The Couple Next Door / Shari Lapena
Toronto: Doubleday, c2016
This novel probably doesn't need any introduction to my readers as this point; it is on the top ten bestsellers lists in the UK, Canada, and the US. It's Lapena's first thriller, but third novel. (Her previous two novels, Things Go Flying and Happiness Economics, were both comic literary novels, both of which I really enjoyed, btw)
In this domestic suspense novel, we have a couple, Anne and Marco Conti, who leave their infant daughter Cora alone in the house while they go next door for dinner -- against Anne's instincts, but since they take the baby monitor with them, and check on her every half hour, they think it will be okay.
When Marco goes to check on her at 12:30, Cora is gone.
As the investigation begins, they are all suspect. Secrets from Anne's past re-emerge; Marco's financial status is laid bare. Anne's family, who have never much liked Marco, take the chance to drive this home now that their granddaughter is missing. Lots of hateful and devious interchanges occur between them all, with their trust in the other eroding. Inspector Rasbach, experienced at these kind of things, knows they are hiding something.
As the story spins ever faster, we learn so many things about all the characters that we can't be sure any of our suspicions or impressions are right, or even close. While eventually I did guess what must have happened, the final conclusion shocked and surprised me. But it was perfectly supported by what had come before.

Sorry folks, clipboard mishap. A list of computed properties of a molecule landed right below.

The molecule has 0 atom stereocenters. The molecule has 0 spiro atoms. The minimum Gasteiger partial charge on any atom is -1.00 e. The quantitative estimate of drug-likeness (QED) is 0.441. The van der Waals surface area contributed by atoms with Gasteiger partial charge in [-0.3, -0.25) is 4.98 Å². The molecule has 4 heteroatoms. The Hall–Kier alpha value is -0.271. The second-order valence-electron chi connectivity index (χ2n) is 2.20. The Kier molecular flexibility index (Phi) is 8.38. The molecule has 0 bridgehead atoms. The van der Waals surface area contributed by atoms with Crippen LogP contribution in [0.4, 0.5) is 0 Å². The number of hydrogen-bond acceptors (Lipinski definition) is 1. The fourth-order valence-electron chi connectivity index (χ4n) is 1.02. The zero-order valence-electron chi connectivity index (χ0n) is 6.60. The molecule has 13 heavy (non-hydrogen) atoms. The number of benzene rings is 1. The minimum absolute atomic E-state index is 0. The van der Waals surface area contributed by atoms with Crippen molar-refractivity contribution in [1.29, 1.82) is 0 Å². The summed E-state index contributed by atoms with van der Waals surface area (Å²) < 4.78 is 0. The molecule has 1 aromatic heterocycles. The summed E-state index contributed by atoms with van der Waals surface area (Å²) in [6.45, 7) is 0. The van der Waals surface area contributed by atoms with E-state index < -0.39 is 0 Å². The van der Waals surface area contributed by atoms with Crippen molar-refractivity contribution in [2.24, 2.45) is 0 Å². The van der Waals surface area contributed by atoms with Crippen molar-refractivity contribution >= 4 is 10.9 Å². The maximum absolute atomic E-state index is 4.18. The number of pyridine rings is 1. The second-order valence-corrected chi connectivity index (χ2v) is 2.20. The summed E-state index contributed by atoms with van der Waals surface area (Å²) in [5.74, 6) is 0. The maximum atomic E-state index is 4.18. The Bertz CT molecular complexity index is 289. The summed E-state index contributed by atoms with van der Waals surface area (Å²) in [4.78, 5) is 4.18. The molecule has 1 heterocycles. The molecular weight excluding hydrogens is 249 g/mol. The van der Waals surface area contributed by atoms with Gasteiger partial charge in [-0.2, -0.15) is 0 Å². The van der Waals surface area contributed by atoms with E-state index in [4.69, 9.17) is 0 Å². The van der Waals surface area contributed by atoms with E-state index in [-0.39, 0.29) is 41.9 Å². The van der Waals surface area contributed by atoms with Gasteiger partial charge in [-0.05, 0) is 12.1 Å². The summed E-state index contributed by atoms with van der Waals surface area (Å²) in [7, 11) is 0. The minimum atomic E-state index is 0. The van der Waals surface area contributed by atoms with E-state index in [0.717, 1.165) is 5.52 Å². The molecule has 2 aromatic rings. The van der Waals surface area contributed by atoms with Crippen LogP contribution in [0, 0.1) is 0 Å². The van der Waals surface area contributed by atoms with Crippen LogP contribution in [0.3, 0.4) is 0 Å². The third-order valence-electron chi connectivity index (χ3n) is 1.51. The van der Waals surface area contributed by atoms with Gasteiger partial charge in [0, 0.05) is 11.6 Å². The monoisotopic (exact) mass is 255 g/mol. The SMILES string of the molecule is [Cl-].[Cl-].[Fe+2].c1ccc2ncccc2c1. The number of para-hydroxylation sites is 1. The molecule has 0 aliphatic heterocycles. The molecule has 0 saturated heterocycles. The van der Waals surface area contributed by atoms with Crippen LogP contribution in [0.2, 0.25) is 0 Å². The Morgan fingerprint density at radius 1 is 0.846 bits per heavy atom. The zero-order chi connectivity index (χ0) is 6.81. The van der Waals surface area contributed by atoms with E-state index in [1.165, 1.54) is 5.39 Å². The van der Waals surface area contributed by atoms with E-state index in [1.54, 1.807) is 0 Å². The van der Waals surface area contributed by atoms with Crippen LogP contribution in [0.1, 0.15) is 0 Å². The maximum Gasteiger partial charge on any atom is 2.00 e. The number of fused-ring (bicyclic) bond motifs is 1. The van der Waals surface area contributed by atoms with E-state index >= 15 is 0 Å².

While this kind of read isn't my usual fare, it's obvious by its overwhelming reception that thriller readers are eating it up. I certainly read it in a rush, wanting to know what was going on. I did find the writing style quite choppy and fragmented, reflecting the content, I suppose. I always gravitate toward character and writing in my favourite books, and this one was definitely plot based -- different from her earlier work, but already very successful as a thriller.
So, if you like this genre, this is definitely a must-read. Best-seller lists everywhere agree ;)
This novel fits in with the current craze for domestic suspense & spouses who don't really know what the other is up to. Any of these other top books in this genre would match the feel of this novel: The Widow by Fiona Barton, Girl on the Train by Paula Hawkins, Gone Girl by Gillian Flynn, or The Silent Wife by A.S.A. Harrison.
I just finished writing my review. I found the writing robotic so I know what you're saying about the choppiness.ReplyDelete
Robotic is a good description. Really no flow in the narrative; such a different style than her first two books!Delete
This was my Book of the Month Club selection for September. I will read it, but there have been so many thrillers released lately that I think I need to give this one some breathing room before I attempt to read it.ReplyDelete
I've just picked this up from the library; I really enjoyed her last book, and I'm curious to see how different this one must be. *bites lip* Not sure what to think really, having heard some really great stuff but a little 'meh' as well.ReplyDelete